Goal33
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Re: What financial information do you wish was more commonly known?

Post by Goal33 » Wed Jun 12, 2019 11:17 am

That there's no special "bonus tax rate" ...
A man with one watch always knows what time it is; a man with two watches is never sure.

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Re: What financial information do you wish was more commonly known?

Post by mrspock » Wed Jun 12, 2019 11:35 am

When your RSUs vest, there is no magical tax break for holding them a year. The long term capital gains tax rate is completely unrelated to RSUs, and applies to all equities. If your intent is to sell the RSUs, sell them immediately and buy what you really want for your AA (e.g. an index fund).

I work with some brilliant people, but this simple thing they can’t seem to understand. Blows my mind...

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Tycoon
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Re: What financial information do you wish was more commonly known?

Post by Tycoon » Wed Jun 12, 2019 11:55 am

Leverage can get one into big trouble.
“To know what you know and what you do not know, that is true knowledge.” Confucius

CommitmentDevice
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Re: What financial information do you wish was more commonly known?

Post by CommitmentDevice » Wed Jun 12, 2019 12:02 pm

I wish that my parents' generation knew about indexing. My uncle recently told me about a hot individual stock he'd invested in. I cringed inside. He's working class and I bet he'd be materially more financially secure at this point in his life if he'd been indexing.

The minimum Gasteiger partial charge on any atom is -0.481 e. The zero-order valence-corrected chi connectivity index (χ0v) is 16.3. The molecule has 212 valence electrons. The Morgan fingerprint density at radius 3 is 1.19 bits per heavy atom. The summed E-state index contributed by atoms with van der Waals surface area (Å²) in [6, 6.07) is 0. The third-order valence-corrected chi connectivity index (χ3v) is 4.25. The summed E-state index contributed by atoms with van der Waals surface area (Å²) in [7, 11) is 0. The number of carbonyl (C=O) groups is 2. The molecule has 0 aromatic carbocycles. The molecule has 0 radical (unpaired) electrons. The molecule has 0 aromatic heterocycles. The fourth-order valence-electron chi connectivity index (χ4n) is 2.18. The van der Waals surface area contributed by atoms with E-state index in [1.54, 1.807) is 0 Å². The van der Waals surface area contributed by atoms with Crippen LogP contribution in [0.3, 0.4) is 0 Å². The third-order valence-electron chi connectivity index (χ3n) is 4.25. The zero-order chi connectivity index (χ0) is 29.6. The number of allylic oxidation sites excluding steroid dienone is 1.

CommitmentDevice
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Re: What financial information do you wish was more commonly known?

Post by CommitmentDevice » Wed Jun 12, 2019 12:04 pm

I've also really valued the replies others have made on this thread, especially the importance of a high savings rate.

MotoTrojan
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Re: What financial information do you wish was more commonly known?

Post by MotoTrojan » Wed Jun 12, 2019 12:11 pm

Goal33 wrote:
Wed Jun 12, 2019 11:17 am
That there's no special "bonus tax rate" ...
Good one. Similar token to people thinking they will have less take-home pay if they simply bump into a new tax-bracket.

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Re: What financial information do you wish was more commonly known?

Post by MotoTrojan » Wed Jun 12, 2019 12:12 pm

mrspock wrote:
Wed Jun 12, 2019 11:35 am
When your RSUs vest, there is no magical tax break for holding them a year. The long term capital gains tax rate is completely unrelated to RSUs, and applies to all equities. If your intent is to sell the RSUs, sell them immediately and buy what you really want for your AA (e.g. an index fund).

I work with some brilliant people, but this simple thing they can’t seem to understand. Blows my mind...